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Tagsold, Christian. "Akira and the Tokyo Olympics in 1964 and 2020/21: Reading the games through manga and anime—reading manga and anime through the games." Contemporary Japan 35.(2023): 117–35. 
Added by: joachim (4/28/23, 10:14 AM)   Last edited by: joachim (4/28/23, 10:17 AM)
Resource type: Journal Article
Language: en: English
Peer reviewed
DOI: 10.1080/18692729.2023.2168840
BibTeX citation key: Tagsold2023
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Categories: General
Keywords: "Akira", Japan, Manga, Sports
Creators: Tagsold
Collection: Contemporary Japan
Views: 24/543
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Abstract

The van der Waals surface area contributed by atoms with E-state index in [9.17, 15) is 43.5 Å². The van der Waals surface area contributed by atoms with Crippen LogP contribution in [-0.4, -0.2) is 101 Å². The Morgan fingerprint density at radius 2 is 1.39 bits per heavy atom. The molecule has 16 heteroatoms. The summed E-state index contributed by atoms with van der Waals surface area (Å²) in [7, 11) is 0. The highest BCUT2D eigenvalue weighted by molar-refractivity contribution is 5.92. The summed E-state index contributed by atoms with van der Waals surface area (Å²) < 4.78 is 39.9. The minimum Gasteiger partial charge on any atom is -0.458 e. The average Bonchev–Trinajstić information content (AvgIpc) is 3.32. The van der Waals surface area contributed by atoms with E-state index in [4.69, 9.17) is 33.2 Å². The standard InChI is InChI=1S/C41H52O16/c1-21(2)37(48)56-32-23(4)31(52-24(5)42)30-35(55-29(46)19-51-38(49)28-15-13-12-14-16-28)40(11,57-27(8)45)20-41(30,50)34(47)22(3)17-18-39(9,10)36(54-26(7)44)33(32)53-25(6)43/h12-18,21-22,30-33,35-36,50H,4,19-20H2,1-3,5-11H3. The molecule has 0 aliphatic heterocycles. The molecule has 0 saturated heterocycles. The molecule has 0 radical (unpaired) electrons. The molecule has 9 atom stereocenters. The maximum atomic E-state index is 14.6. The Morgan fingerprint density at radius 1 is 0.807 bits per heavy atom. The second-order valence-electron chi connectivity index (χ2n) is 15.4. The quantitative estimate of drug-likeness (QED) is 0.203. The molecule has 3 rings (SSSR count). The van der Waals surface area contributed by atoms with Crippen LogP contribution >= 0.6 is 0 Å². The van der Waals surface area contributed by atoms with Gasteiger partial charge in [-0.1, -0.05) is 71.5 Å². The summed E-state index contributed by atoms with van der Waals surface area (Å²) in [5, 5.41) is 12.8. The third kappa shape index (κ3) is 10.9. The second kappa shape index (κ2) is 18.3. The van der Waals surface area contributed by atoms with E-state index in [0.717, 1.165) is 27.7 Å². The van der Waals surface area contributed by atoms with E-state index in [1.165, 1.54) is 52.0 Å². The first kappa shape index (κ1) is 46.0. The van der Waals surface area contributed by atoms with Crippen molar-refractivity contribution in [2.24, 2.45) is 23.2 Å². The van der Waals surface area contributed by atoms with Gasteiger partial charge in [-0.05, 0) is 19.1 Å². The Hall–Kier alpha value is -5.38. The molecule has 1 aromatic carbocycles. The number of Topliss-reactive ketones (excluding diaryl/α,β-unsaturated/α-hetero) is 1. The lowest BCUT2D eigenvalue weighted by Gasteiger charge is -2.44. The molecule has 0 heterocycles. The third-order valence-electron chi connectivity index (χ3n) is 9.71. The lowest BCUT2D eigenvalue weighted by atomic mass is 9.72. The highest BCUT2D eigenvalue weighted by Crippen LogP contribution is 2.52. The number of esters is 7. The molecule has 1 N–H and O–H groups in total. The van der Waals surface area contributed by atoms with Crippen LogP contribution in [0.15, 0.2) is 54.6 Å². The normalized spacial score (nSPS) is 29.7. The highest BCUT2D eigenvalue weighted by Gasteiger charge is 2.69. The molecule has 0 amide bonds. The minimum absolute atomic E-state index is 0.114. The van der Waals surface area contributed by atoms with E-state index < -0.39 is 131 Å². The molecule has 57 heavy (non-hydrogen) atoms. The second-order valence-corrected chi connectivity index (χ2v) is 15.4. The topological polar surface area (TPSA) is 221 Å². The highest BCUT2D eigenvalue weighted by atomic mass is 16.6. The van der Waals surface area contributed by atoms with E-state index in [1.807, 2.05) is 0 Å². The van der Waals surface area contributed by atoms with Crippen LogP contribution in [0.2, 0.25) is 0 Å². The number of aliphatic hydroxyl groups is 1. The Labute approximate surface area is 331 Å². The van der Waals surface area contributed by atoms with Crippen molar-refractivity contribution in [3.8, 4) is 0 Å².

When the manga series Akira appeared in 1982, it quickly became a bestseller, and the 1988 anime version strongly reinforced its popularity. Ōtomo Katsuhiro depicted the dark cityscape of Neo-Tokyo compellingly. However, until now, interpretations mainly focussed on Akira as a prime example of the cyberpunk genre. Yet, the story also revolves around the preparations for a renewed Olympics, celebrating the rebirth of Tokyo. By referencing the 1964 Games, Ōtomo paints a highly critical image of the first Tokyo Olympics, reflecting the mood of the early 1980s, when citizens vehemently opposed plans to host the Olympics in Nagoya. Ōtomo primarily employs some of the 1964 architecture to link Akira to the first Tokyo Olympics. For example, the Temple of Lady Miyako replicates Tange Kenzō's National Gymnasia next to the Meiji Shrine. Together with the new venue for the (Akira) Olympics in 2020, the Temple is one of the main action scenes, indicating that a spatial reading of the manga can yield fresh interpretations. Nevertheless, Akira's critical stance toward the Olympics did not prevent Ōtomo from contributing to the original plan for the 2020 Olympic opening ceremony, which featured characters from Akira to harness its popularity for the global Cool Japan factor. For these reasons, analyzing Akira's various Olympic dimensions help us better understand Japan's entanglement with this sports mega-event over the last decades. At the same time, a thorough Olympic reading of Akira is long overdue.
  
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